I remember one night, I was driving around aimlessly, tears falling onto my steering wheel, when my car broke down. After somehow getting it to the side of the street, I decided that I needed some air. So I left my car about ten minutes away from my house and walked it and it was during that walk I decided I could write about this someday, because I will be able to look back at it and laugh at myself. 

It was as if I became the star of my own chick flick, but remember, chick flicks often have a happy ending. 

The hardest part of the breakup was thinking about how he was feeling. All the little things in life began to remind me of him because my life was adapted to his. Even my cat Stanley would remind me of him, because he loved my ex so much that he would rush from my room to greet him when he walked through the door. 

And yes he may have been the perfect cat dad. However, we held different ethics, we had differences in religion, we had two different visions of our lives and we both had demons that we needed to confront. The right person will help you manage your inner ugliness, not exaggerate it.

I also felt angry. I was angry about situations I remembered during the relationship that I never confronted. I felt like there were things I needed to say that I never got to say. I was mad at myself. I was mad at him. I was just mad. 

I confessed that to my aunt over margaritas.

“But you know what,” my aunt said. “You can’t go back and change the past. This was a lesson you were meant to learn, and think about how equipped you will be for the next relationship.” 

You’re allowed to have all these emotions. For me it was constant flashes of happiness, sadness, anger, regret and loneliness. 

But don’t let anyone tell you that you have to “just get over it.” You will experience or are experiencing the loss of a person who you loved enough to spend a significant portion of your life with. A person who you gave yourself to physically, mentally and spiritually. The person who knows your secrets. The person whose mannerisms you have memorized and whose little details you spotted. I will never forget his playful smile that would reveal his dimples and how warm and safe I felt in his arms. How funny he is. How much I love his friends and family. 

But the good news is, I will never forget.

Here is the part of the chick flick when the star begins finding themselves. 

The night of the breakup, my best friend referenced the movie, How to Be Single.

“The whole time she is going through different relationships and feeling the need to be with someone until she realizes she needs to be alone,” she said. “And then at the end of the movie, she climbs a mountain and smiles. You need to climb that mountain Jen.”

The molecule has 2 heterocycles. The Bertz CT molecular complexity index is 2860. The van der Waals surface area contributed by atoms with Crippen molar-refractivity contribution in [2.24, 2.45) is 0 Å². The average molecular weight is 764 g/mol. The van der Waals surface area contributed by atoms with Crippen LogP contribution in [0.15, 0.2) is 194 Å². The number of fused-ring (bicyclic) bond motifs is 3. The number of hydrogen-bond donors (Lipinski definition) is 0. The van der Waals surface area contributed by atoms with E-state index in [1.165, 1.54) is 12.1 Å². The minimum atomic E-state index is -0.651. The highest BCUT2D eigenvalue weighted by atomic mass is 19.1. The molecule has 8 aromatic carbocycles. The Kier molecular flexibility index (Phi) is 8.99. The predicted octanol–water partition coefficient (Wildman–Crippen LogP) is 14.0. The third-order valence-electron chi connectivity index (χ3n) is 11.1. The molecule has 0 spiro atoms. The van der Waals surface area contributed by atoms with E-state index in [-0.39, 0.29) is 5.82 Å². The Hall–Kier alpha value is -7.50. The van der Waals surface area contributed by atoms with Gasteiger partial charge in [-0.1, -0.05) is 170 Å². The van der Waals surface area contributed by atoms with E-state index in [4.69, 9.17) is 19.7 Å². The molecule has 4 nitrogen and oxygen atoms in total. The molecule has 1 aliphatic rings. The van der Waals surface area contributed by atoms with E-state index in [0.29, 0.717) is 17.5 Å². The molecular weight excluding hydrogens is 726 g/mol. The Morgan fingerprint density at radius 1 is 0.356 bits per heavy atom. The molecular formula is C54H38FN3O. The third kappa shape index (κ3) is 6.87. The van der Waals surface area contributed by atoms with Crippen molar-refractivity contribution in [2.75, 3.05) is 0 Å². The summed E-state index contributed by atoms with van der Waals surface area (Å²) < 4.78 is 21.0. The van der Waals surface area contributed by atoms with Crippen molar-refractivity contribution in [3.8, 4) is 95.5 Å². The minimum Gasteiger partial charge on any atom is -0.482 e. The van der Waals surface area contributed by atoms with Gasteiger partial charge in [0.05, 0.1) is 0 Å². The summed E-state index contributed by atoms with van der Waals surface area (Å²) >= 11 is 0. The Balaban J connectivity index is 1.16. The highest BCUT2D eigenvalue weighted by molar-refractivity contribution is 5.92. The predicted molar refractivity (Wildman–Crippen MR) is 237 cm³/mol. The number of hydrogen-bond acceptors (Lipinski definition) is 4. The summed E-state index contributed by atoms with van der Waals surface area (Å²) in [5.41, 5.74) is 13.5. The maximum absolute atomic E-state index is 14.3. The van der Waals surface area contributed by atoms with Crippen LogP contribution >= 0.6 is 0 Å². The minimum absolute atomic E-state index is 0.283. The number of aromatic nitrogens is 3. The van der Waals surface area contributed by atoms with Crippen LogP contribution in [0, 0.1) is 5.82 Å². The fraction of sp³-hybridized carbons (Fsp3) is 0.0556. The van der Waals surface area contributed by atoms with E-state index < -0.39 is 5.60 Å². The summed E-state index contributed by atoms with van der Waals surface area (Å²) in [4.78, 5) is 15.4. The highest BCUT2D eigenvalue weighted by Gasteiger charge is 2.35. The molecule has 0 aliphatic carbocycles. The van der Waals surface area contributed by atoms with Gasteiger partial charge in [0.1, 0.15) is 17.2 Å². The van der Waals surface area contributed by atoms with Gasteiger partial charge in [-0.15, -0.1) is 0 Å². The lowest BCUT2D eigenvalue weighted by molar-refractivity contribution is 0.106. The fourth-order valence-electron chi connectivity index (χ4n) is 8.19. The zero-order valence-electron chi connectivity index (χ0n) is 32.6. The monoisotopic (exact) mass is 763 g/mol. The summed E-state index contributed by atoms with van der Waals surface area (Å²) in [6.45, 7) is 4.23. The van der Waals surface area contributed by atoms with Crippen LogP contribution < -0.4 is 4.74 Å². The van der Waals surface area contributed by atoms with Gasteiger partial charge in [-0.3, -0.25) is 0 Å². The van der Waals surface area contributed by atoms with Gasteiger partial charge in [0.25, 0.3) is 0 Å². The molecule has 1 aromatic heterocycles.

We both laughed. Because it was true. Ever since I was 17, I was only single for about three months, as I went through two serious relationships.  I never really got to experience being a single adult. 

A month later, after I surprisingly passed my finals, I felt different. 

It was when I rode bikes with classmates at 12 a.m. through the warm, rainy air that I truly knew I made the right decision. For the first time in a while, I felt like a college student. I felt my age.

The summer of 2019 was the best summer I’ve had in a long time. I poured all my energy and focus into my summer internship and  I met two new friends who I spent many days with.

A summer I thought would be nothing but working became a summer of evening tennis, late night drives, trips out east, night swims and beach days. 

I reconnected with a friend whom I’d grown distanced. 

I stayed on a beach in Southampton until 2 a.m., laying on the beach with a new friend and listening to Pink Floyd. 

Old friends from high school and I held hands as we walked down the streets of Patchogue, laughing and drunk on Long Island Iced Teas.

A new friend and I poured our hearts out to each other as we walked through a neighborhood in Massapequa till 4 a.m. 

My best friend and I got soaked by the waves when we were watching the stars on the beach in Montauk.

I went to Philadelphia for the first time in my cognizant memory. 

I drove outside the state for the first time. 

I rented an Airbnb with my friends to go to Six Flags.  

I got practically front row tickets to see TLC, who got me through my commute all summer. 

Even though I suck at dancing, I danced my heart out at a silent disco. 

I found myself walking in the city at 3 a.m. with people who I’ve only known for less than three months. 

And though I’m not completely there yet, I’m slowly becoming the person I used to be, but better. 

If it’s meant to be, it will be,and now I know. I was meant to go my own way, as was he. In some time, you too will know. But until then, there is a person who has been needing commitment and love too, and they may be reading this.